The processor 32 portion of the communications unit 26 receives the upload request and opens all available ports in the multi-port serial interface 34 and available cellular radio channels 36. Each I/O port of the serial interface 34 is connected to a cellular channel 36 which can open, sustain, and close a physical, over-the-air, channel to the cellular infrastructure 14. The cellular channels 36 can receive and transmit simultaneously and can thus receive (or transmit) data in parallel.

The software/database files can be transferred bi-directionally between the airline/operators engineering center 18 and the aircraft 12. In one embodiment of the present invention, the file can be transmitted via a public network such as the Internet 45 and all channels of the cellular infrastructure 14 that are opened by the processor 32 and received by the antenna 38. The serial interface 34 receives the data file from the cellular channels 36 and the processor 32 stores the data in the storage unit 33.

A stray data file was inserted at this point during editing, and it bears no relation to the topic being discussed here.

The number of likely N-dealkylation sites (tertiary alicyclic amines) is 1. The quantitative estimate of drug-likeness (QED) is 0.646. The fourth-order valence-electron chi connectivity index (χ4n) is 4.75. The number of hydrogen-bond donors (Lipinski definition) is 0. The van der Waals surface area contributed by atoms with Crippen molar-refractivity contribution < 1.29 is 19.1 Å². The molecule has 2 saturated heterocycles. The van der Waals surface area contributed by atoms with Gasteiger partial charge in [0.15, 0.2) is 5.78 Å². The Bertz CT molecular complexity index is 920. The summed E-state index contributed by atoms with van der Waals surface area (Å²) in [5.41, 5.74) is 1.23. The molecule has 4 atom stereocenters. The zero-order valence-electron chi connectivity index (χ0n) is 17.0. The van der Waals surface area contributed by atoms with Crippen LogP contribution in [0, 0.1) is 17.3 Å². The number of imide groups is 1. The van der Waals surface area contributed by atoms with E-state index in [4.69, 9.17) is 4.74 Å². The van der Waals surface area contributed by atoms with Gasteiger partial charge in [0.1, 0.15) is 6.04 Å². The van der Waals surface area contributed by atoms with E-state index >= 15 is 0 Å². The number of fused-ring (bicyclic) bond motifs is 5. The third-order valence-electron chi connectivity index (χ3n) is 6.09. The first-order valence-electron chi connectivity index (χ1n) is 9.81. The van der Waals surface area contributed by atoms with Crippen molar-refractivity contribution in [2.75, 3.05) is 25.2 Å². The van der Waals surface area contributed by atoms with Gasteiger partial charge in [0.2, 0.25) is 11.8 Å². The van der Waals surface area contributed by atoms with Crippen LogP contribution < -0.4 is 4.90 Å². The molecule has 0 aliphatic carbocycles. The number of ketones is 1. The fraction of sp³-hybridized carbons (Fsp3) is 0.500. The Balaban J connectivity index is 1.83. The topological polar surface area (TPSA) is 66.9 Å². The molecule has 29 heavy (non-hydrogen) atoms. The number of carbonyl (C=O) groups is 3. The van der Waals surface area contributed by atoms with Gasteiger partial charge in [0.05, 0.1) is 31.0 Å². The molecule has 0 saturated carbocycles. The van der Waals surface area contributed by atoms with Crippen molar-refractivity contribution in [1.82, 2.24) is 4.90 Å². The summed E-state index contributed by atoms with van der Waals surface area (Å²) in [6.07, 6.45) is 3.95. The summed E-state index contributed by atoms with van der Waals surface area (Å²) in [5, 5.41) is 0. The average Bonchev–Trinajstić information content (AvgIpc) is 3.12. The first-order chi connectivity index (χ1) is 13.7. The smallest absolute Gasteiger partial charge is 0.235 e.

The data file is loaded by the processor 32 from the storage unit 33 to the avionics LRU 55 via the avionics I/O interface 30. The data file loading process may be initiated automatically by the processor 32 or may be initiated by a maintenance technician via a cockpit display 53, for example.

Data also may be transferred from the aircraft 12 to the airline/operators engineering center 18. Upon receiving an event signal generated by the aircraft 12, e.g., a weight-on-wheels signal from the landing gear among others, the processor 32 prepares the data for transmission and transmits the data to the multi-port serial interface 34. Each I/O port of the serial interface 34 is connected to a cellular radio channel 36 which can open, sustain, and close a physical, over-the-air channel to the cellular infrastructure 14. The cellular radio channels 36 can transmit simultaneously and thus can transmit data in parallel. The data provided for transmission can include any data associated with the aircraft 12 such as, for example, flight measurement and performance data.